So how does this connect with teaching? Anyone...? Anyone...? Bueller...? Bueller...? Why does it matter to know our cultural selves? Why does it matter to know our students' cultural identities?
A simple answer is that by knowing our students cultural backgrounds, we are really getting to know our students as individuals. A lot of what I heard in the discussions were the words 'mindful,' 'appreciation,' 'perspective,' 'sensitive,' 'understanding,' 'accepting...'
To me at the very core of culturally responsive teaching is relationships. As a teacher you have to be invested in your students. It's not just supporting them academically, but helping to support their development into becoming a well-rounded individual/citizen. We know that relationships are at the center of everything that we do in school and in life. As I continue moving forward developing a better understanding of Culturally Responsive Teaching I want to make it a goal to be more mindful of...
Interested in knowing more about the Social Justice Cohort and Culturally Responsive Teaching? Reach out! :)
How to Teach Students Who Don't Look Like You
Day 2 seemed to go much more smooth for me personally than day 1. I think part of this had to do with the fact that I had no idea what to expect. If I didn't mention this in my last Social Justice post, Jay and Naomi create an experience in which all members need to be immersed in. You don't have the option to not be. And honestly, that's really refreshing. I find myself thinking about the sessions hours and even days after. You also need to be ready to be vulnerable. That's part of this process. There is a level of uncomfortable that is embedded throughout the learning experience. This is the piece that I had the most difficulty with. Being open is one thing, but trusting a group of strangers and your colleagues (acquaintance status) is another. The first session really did a great job at priming us for the work ahead.
I want to use these Social Justice posts as a form strategy harvest and reflection. I think these are great resources to use in the classroom in some way. It doesn't just have to be used in just this way. Hence the beautiful part about teaching - you get to decide. :)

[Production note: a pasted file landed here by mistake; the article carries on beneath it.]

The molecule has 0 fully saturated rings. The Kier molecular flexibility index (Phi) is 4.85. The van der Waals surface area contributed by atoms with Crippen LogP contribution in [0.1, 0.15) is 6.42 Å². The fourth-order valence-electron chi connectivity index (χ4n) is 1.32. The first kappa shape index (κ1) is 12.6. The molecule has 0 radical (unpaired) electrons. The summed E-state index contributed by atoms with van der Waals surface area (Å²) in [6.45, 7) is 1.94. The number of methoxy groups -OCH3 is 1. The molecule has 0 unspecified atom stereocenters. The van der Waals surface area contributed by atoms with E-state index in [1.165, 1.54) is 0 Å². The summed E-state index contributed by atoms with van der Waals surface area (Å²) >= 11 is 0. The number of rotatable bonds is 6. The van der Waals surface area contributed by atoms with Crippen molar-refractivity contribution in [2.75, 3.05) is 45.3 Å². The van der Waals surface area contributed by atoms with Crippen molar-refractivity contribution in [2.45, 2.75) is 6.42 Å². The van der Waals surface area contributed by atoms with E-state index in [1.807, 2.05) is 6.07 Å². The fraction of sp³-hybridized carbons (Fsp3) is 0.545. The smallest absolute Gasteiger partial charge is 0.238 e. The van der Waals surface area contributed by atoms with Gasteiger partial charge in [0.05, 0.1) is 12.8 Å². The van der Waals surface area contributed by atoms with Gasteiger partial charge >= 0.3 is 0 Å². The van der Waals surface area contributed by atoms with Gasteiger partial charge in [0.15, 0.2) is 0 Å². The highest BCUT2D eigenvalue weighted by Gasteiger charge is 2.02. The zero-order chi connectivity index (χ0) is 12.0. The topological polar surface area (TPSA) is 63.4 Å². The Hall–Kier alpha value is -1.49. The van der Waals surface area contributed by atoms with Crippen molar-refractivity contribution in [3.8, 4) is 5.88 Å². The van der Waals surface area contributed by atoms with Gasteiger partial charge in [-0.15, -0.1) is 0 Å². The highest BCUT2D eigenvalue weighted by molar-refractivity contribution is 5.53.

We did a quick reflection of what we could remember from last session. Jay and Naomi had us use the 5-3-1 approach. Independently, we had to think of 5 words. After that we had to come up with our 3 top picks from our list of words. Then we had to group up in what Jay called our 'critical circle' and share them with the group. We listened. We collectively picked one and then had to share out to the entire cohort about why.
I am not going to lie... this was uncomfortable. We all lined up soul train style. A line of people on one side of the hallway and a line of people on the other side. Jay detailed out the rules. He would read a question and if it applied to you, you would cross over to the other side. There was no talking. Me being who I am, I focused on looking straight forward and listening to the question to make sure I interpreted it right. For some reason, it didn't feel right to look to see if other people crossed. The questions were pretty personal and a bit uncomfortable at times. At times I didn't want to cross, but I did because I wanted to honor the process. There were others that I felt I should cross, but I didn't because again I wanted to honor the process. Some of the questions were "Have you ever bullied someone?", "Is cultural identity an important piece of your life?" At one point, I was the only person to walk across...